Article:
Women all over Australia have been asking for homebirth for decades, but have largely been hindered because of the difficulty and high cost for private midwives to purchase indemnity insurance.
Homebirths account for less than 1 per cent of all births across the country, although that number is on the rise as cities have begun to roll out publicly funded homebirth programs, including a successful two-year trial that the ACT Government made permanent earlier this year.
Google reports that searches for homebirth have increased since the COVID-19 pandemic began, as women weigh up the benefits of birthing in hospital with the risks of being around more people and possibly contracting or passing on the virus.
Steph Dummett is a mum of three and gave birth to her third baby, Inti, at home in Quaama, in the Bega Valley, two weeks ago, attended by registered midwives from The Nest in Moruya.
She says the constantly changing nature of the COVID-19 pandemic and restrictions meant it was hard to plan for her birth, and she was concerned about not being able to have support people in the room and being tended to by people who were in full personal protective equipment.
“I’d already had two babies in the hospital so I knew what I was in for, but the thought that it was likely to be more medical because of the virus and looking at the ever-changing policies, I just thought: how do you prepare mentally to birth in those circumstances?”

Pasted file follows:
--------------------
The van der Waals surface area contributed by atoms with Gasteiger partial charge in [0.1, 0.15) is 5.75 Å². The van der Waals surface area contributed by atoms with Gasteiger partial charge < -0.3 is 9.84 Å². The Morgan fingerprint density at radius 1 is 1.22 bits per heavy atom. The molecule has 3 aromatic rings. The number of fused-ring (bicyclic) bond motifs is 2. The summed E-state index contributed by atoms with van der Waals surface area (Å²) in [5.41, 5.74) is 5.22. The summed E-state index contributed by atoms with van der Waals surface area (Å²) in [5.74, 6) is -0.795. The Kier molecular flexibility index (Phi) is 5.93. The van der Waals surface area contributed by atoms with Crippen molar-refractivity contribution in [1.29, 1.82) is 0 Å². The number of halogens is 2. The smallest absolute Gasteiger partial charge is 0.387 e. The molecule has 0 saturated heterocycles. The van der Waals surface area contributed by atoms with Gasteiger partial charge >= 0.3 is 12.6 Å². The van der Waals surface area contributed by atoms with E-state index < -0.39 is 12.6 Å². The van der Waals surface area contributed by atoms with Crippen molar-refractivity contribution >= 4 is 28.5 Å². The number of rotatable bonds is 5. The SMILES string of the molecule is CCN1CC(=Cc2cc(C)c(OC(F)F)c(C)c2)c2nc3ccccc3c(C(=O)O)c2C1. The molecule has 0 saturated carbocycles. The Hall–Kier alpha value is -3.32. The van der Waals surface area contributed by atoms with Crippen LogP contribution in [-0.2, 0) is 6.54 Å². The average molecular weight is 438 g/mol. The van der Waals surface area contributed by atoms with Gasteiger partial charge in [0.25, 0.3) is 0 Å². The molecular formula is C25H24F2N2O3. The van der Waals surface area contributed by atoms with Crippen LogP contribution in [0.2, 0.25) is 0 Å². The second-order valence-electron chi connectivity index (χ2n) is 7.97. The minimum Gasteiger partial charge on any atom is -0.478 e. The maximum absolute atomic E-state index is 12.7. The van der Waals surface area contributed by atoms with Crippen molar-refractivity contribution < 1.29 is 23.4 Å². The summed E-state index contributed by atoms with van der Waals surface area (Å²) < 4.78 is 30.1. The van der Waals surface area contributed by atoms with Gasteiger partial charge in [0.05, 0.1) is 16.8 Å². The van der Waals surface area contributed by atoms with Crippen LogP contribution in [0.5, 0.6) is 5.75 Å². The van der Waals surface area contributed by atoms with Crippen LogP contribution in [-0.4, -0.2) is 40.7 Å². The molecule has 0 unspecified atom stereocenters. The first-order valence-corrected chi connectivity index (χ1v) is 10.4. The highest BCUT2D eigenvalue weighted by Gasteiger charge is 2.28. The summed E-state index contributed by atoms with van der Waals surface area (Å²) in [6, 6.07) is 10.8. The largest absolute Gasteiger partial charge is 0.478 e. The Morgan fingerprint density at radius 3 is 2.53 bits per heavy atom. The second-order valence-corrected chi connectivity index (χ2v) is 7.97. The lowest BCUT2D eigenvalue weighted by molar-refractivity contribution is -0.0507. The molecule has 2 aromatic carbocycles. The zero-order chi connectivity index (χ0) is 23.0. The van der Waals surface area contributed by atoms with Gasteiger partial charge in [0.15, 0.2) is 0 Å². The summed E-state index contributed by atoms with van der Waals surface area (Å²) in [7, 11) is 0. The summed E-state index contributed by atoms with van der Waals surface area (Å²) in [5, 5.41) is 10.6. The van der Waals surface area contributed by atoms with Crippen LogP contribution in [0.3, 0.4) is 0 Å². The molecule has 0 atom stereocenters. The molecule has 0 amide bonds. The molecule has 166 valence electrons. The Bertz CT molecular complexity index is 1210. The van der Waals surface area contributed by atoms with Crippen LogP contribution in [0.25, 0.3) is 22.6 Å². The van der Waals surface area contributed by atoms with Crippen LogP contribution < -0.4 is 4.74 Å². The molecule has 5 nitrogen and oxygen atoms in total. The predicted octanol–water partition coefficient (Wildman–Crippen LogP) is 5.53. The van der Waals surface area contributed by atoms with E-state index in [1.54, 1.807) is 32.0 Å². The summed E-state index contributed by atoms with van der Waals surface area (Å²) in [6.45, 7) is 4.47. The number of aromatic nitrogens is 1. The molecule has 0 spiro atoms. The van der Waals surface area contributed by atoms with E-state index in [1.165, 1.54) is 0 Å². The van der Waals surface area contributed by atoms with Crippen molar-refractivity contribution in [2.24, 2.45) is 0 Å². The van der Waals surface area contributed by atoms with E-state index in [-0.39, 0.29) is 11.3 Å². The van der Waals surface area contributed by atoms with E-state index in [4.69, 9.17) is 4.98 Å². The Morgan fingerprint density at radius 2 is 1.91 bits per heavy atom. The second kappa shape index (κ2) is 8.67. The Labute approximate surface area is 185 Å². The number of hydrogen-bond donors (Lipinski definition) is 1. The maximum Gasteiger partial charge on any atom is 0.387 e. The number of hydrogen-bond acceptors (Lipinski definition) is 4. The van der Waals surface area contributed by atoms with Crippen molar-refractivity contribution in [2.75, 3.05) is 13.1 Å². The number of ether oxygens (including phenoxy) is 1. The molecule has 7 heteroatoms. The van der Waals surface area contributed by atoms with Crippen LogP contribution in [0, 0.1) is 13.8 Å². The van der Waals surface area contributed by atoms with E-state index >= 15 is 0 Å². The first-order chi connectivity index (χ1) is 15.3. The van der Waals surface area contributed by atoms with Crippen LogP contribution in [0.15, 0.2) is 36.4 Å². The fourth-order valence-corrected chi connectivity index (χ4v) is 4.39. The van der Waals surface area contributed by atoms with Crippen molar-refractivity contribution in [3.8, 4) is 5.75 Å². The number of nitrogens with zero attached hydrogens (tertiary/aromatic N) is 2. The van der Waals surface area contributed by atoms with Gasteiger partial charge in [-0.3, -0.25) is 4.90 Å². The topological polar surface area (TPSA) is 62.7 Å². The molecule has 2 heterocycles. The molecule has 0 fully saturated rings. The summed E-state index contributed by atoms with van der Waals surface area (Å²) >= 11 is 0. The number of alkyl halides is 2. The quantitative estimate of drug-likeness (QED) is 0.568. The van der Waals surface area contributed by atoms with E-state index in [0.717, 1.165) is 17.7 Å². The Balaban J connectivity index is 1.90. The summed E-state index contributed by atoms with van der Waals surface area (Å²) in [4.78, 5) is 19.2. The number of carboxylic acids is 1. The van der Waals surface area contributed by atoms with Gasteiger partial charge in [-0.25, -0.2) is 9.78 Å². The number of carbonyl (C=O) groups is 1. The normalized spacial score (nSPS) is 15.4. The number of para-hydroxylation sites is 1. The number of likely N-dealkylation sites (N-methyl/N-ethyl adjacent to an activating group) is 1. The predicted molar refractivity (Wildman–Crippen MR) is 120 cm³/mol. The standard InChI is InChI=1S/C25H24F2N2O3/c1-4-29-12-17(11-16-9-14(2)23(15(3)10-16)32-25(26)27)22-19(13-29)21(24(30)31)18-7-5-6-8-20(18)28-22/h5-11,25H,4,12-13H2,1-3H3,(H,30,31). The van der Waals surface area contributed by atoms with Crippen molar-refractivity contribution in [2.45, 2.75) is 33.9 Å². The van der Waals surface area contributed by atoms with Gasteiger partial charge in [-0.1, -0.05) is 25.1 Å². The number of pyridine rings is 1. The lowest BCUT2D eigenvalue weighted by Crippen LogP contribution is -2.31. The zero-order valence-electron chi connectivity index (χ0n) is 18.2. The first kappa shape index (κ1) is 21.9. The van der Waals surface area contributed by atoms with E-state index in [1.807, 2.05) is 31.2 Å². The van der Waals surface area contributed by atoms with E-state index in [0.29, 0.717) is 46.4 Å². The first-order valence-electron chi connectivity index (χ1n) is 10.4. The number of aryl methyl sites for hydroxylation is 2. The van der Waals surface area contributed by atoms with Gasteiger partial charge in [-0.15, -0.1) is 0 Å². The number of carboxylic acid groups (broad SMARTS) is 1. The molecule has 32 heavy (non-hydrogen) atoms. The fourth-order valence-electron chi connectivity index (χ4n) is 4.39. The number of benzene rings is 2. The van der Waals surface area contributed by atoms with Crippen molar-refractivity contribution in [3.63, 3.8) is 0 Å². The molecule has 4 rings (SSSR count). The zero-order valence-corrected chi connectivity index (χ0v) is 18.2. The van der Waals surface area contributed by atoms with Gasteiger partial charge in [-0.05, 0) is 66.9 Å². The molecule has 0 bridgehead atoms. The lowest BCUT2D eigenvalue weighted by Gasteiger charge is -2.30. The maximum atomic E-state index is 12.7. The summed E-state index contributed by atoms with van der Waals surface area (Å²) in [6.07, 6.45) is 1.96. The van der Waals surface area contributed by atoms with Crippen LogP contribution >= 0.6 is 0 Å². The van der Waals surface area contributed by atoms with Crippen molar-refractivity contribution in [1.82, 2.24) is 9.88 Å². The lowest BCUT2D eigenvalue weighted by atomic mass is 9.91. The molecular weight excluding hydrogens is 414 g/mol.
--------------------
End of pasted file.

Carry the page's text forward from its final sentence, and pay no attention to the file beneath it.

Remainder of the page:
Steph says she toyed with the idea of homebirth for her first baby but was put off by the cost and husband Tim’s reluctance.
“Let’s just say it was the pandemic that got hubby across the line,” she laughs.
According to Steph, Tim isn’t only across the line, he can’t stop raving about homebirth, posting on social media after Inti’s birth.
“It took Steph a bit to convince me that homebirth was the best option for us, but I’m so grateful she did because it was a truly amazing experience,” he wrote.
While medical professionals say hospital is the safest place to give birth, even during the COVID-19 pandemic, Steph and Tim believe that lack of education about homebirth is a big reason why they didn’t have one earlier, and why so many people don’t.
“One of the biggest things we spoke about a lot after the birth is that people don’t know you can have trained medical professionals at a homebirth,” says Steph.
“We wouldn’t have done it otherwise. It was a very thought-out decision to have a homebirth and I think it’s the same for the majority of homebirths. It’s not like any mum would knowingly place herself or her baby in harm’s way.”
Steph and Tim are grateful to the midwives from The Nest for giving them the chance to birth at home in front of the new stone wall and fireplace that Tim rushed to get built before the baby came.
“If it wasn’t for them, we wouldn’t have been able to do it,” says Steph. “So many women miss out on homebirth because no-one is available to attend.
“Our private midwives made the whole experience more personal and comfortable, especially amid the current COVID-19 situation and the protocols of hospitals at this time,” adds Tim.
The birth was also Steph’s best in terms of physical outcomes, which she puts down to being in water.
“I previously had two natural births in hospital and tore quite badly with both,” she says. “With Inti, she was my biggest baby and was born with her hand up near her head yet I hardly tore at all.”
As well as the physical outcomes of the birth, Steph says seeing Tim change his mind was the best part of having a homebirth.
“He now says he was just uneducated about homebirth,” she says. “He loved it. He felt very involved and it was amazing watching the big flip as he transformed into the biggest homebirth advocate.”
For more information about birthing during COVID-19 restrictions, visit NSW Health.